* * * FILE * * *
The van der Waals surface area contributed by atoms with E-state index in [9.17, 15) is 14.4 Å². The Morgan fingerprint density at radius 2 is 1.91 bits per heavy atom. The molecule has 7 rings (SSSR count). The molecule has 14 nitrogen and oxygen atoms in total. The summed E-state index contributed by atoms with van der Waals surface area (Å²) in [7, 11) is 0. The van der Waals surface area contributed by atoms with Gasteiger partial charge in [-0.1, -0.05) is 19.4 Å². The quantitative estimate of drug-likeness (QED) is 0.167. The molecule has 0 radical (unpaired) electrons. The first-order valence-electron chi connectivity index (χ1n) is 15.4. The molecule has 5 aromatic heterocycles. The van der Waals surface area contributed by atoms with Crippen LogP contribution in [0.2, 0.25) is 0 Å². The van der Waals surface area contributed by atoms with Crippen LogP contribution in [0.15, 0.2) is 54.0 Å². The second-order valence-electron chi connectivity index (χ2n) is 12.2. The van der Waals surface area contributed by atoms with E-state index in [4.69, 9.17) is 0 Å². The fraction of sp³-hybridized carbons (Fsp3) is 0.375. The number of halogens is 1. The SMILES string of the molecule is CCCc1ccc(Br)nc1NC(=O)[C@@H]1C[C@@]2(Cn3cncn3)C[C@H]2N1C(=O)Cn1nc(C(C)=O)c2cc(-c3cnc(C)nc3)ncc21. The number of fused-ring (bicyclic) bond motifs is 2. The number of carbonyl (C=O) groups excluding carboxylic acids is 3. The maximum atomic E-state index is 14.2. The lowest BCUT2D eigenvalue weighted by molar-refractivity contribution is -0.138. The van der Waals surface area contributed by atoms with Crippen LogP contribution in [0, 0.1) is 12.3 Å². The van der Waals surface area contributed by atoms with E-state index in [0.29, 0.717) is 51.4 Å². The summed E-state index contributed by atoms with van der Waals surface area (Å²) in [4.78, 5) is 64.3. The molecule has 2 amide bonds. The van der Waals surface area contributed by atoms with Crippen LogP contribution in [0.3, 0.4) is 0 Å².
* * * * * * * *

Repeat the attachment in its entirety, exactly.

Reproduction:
The van der Waals surface area contributed by atoms with E-state index in [9.17, 15) is 14.4 Å². The Morgan fingerprint density at radius 2 is 1.91 bits per heavy atom. The molecule has 7 rings (SSSR count). The molecule has 14 nitrogen and oxygen atoms in total. The summed E-state index contributed by atoms with van der Waals surface area (Å²) in [7, 11) is 0. The van der Waals surface area contributed by atoms with Gasteiger partial charge in [-0.1, -0.05) is 19.4 Å². The quantitative estimate of drug-likeness (QED) is 0.167. The molecule has 0 radical (unpaired) electrons. The first-order valence-electron chi connectivity index (χ1n) is 15.4. The molecule has 5 aromatic heterocycles. The van der Waals surface area contributed by atoms with Crippen LogP contribution in [0.2, 0.25) is 0 Å². The van der Waals surface area contributed by atoms with Crippen LogP contribution in [0.15, 0.2) is 54.0 Å². The second-order valence-electron chi connectivity index (χ2n) is 12.2. The van der Waals surface area contributed by atoms with E-state index in [4.69, 9.17) is 0 Å². The fraction of sp³-hybridized carbons (Fsp3) is 0.375. The number of halogens is 1. The SMILES string of the molecule is CCCc1ccc(Br)nc1NC(=O)[C@@H]1C[C@@]2(Cn3cncn3)C[C@H]2N1C(=O)Cn1nc(C(C)=O)c2cc(-c3cnc(C)nc3)ncc21. The number of fused-ring (bicyclic) bond motifs is 2. The number of carbonyl (C=O) groups excluding carboxylic acids is 3. The maximum atomic E-state index is 14.2. The lowest BCUT2D eigenvalue weighted by molar-refractivity contribution is -0.138. The van der Waals surface area contributed by atoms with Crippen LogP contribution in [0, 0.1) is 12.3 Å². The van der Waals surface area contributed by atoms with E-state index in [0.29, 0.717) is 51.4 Å². The summed E-state index contributed by atoms with van der Waals surface area (Å²) in [4.78, 5) is 64.3. The molecule has 2 amide bonds. The van der Waals surface area contributed by atoms with Crippen LogP contribution in [0.3, 0.4) is 0 Å².